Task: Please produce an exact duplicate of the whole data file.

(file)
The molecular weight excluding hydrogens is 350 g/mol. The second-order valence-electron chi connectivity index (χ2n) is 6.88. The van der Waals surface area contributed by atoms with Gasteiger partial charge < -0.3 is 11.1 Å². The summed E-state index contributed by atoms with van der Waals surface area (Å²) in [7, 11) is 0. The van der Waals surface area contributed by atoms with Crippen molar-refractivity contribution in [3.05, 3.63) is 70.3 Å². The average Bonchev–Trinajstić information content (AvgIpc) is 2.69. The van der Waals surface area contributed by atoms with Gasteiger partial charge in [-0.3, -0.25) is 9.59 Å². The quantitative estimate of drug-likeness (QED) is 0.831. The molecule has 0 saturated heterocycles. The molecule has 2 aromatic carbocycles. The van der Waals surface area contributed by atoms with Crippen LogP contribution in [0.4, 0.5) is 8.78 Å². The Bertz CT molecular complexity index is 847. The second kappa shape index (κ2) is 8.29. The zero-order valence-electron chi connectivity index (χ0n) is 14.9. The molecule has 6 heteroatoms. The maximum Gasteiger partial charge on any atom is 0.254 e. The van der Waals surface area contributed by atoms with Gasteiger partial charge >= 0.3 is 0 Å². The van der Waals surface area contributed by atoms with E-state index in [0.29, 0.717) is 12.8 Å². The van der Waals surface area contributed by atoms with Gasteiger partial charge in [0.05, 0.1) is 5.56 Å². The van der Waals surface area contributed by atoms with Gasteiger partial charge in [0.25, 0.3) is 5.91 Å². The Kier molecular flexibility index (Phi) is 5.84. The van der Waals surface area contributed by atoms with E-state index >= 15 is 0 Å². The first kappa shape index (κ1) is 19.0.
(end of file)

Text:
The molecular weight excluding hydrogens is 350 g/mol. The second-order valence-electron chi connectivity index (χ2n) is 6.88. The van der Waals surface area contributed by atoms with Gasteiger partial charge < -0.3 is 11.1 Å². The summed E-state index contributed by atoms with van der Waals surface area (Å²) in [7, 11) is 0. The van der Waals surface area contributed by atoms with Crippen molar-refractivity contribution in [3.05, 3.63) is 70.3 Å². The average Bonchev–Trinajstić information content (AvgIpc) is 2.69. The van der Waals surface area contributed by atoms with Gasteiger partial charge in [-0.3, -0.25) is 9.59 Å². The quantitative estimate of drug-likeness (QED) is 0.831. The molecule has 0 saturated heterocycles. The molecule has 2 aromatic carbocycles. The van der Waals surface area contributed by atoms with Crippen LogP contribution in [0.4, 0.5) is 8.78 Å². The Bertz CT molecular complexity index is 847. The second kappa shape index (κ2) is 8.29. The zero-order valence-electron chi connectivity index (χ0n) is 14.9. The molecule has 6 heteroatoms. The maximum Gasteiger partial charge on any atom is 0.254 e. The van der Waals surface area contributed by atoms with Gasteiger partial charge >= 0.3 is 0 Å². The van der Waals surface area contributed by atoms with E-state index in [0.29, 0.717) is 12.8 Å². The van der Waals surface area contributed by atoms with Gasteiger partial charge in [0.05, 0.1) is 5.56 Å². The van der Waals surface area contributed by atoms with Gasteiger partial charge in [0.25, 0.3) is 5.91 Å². The Kier molecular flexibility index (Phi) is 5.84. The van der Waals surface area contributed by atoms with E-state index >= 15 is 0 Å². The first kappa shape index (κ1) is 19.0.